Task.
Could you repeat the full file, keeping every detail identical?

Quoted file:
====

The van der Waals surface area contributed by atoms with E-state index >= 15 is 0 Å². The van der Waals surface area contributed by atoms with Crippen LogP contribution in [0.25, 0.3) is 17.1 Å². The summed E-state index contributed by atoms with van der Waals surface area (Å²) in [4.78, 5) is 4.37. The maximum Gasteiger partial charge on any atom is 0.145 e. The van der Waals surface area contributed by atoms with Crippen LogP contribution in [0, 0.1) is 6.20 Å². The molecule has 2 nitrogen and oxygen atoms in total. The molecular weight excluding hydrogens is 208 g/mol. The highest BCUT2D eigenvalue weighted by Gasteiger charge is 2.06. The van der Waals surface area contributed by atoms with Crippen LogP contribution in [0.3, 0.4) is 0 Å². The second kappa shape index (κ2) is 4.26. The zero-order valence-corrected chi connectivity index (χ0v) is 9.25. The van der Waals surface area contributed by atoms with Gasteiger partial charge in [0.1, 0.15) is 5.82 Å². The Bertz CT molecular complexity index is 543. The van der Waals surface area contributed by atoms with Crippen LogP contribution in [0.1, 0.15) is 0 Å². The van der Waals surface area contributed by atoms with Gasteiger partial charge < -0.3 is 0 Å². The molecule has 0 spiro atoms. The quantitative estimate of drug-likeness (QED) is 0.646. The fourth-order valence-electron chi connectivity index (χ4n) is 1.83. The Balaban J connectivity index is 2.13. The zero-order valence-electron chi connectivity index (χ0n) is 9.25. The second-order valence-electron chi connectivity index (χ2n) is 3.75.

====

The van der Waals surface area contributed by atoms with E-state index >= 15 is 0 Å². The van der Waals surface area contributed by atoms with Crippen LogP contribution in [0.25, 0.3) is 17.1 Å². The summed E-state index contributed by atoms with van der Waals surface area (Å²) in [4.78, 5) is 4.37. The maximum Gasteiger partial charge on any atom is 0.145 e. The van der Waals surface area contributed by atoms with Crippen LogP contribution in [0, 0.1) is 6.20 Å². The molecule has 2 nitrogen and oxygen atoms in total. The molecular weight excluding hydrogens is 208 g/mol. The highest BCUT2D eigenvalue weighted by Gasteiger charge is 2.06. The van der Waals surface area contributed by atoms with Crippen LogP contribution in [0.3, 0.4) is 0 Å². The second kappa shape index (κ2) is 4.26. The zero-order valence-corrected chi connectivity index (χ0v) is 9.25. The van der Waals surface area contributed by atoms with Gasteiger partial charge in [0.1, 0.15) is 5.82 Å². The Bertz CT molecular complexity index is 543. The van der Waals surface area contributed by atoms with Crippen LogP contribution in [0.1, 0.15) is 0 Å². The van der Waals surface area contributed by atoms with Gasteiger partial charge < -0.3 is 0 Å². The molecule has 0 spiro atoms. The quantitative estimate of drug-likeness (QED) is 0.646. The fourth-order valence-electron chi connectivity index (χ4n) is 1.83. The Balaban J connectivity index is 2.13. The zero-order valence-electron chi connectivity index (χ0n) is 9.25. The second-order valence-electron chi connectivity index (χ2n) is 3.75.